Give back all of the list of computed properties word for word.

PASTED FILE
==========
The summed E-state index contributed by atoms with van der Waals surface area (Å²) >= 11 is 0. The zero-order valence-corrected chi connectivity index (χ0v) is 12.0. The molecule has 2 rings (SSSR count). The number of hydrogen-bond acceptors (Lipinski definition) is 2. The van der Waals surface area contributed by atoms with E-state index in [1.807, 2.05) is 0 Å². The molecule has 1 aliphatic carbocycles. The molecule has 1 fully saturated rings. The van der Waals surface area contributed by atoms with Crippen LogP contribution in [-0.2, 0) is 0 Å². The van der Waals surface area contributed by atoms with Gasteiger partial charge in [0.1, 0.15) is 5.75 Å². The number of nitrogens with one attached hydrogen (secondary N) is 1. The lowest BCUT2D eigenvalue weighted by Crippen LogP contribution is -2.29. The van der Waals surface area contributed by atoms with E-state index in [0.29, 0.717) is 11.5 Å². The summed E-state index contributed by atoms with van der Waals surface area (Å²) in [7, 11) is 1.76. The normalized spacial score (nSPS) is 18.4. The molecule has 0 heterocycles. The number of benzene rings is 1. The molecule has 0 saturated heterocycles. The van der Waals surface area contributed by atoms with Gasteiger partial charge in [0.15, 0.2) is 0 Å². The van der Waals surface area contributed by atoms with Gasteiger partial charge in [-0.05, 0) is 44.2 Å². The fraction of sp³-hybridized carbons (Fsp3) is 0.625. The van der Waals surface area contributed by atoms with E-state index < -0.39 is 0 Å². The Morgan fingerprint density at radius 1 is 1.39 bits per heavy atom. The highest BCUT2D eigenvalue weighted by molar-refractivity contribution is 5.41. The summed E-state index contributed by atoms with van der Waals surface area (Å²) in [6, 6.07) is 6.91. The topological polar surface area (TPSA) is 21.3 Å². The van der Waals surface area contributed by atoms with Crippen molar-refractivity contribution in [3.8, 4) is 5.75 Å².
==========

The summed E-state index contributed by atoms with van der Waals surface area (Å²) >= 11 is 0. The zero-order valence-corrected chi connectivity index (χ0v) is 12.0. The molecule has 2 rings (SSSR count). The number of hydrogen-bond acceptors (Lipinski definition) is 2. The van der Waals surface area contributed by atoms with E-state index in [1.807, 2.05) is 0 Å². The molecule has 1 aliphatic carbocycles. The molecule has 1 fully saturated rings. The van der Waals surface area contributed by atoms with Crippen LogP contribution in [-0.2, 0) is 0 Å². The van der Waals surface area contributed by atoms with Gasteiger partial charge in [0.1, 0.15) is 5.75 Å². The number of nitrogens with one attached hydrogen (secondary N) is 1. The lowest BCUT2D eigenvalue weighted by Crippen LogP contribution is -2.29. The van der Waals surface area contributed by atoms with E-state index in [0.29, 0.717) is 11.5 Å². The summed E-state index contributed by atoms with van der Waals surface area (Å²) in [7, 11) is 1.76. The normalized spacial score (nSPS) is 18.4. The molecule has 0 heterocycles. The number of benzene rings is 1. The molecule has 0 saturated heterocycles. The van der Waals surface area contributed by atoms with Gasteiger partial charge in [0.15, 0.2) is 0 Å². The van der Waals surface area contributed by atoms with Gasteiger partial charge in [-0.05, 0) is 44.2 Å². The fraction of sp³-hybridized carbons (Fsp3) is 0.625. The van der Waals surface area contributed by atoms with E-state index < -0.39 is 0 Å². The Morgan fingerprint density at radius 1 is 1.39 bits per heavy atom. The highest BCUT2D eigenvalue weighted by molar-refractivity contribution is 5.41. The summed E-state index contributed by atoms with van der Waals surface area (Å²) in [6, 6.07) is 6.91. The topological polar surface area (TPSA) is 21.3 Å². The van der Waals surface area contributed by atoms with Crippen molar-refractivity contribution in [3.8, 4) is 5.75 Å².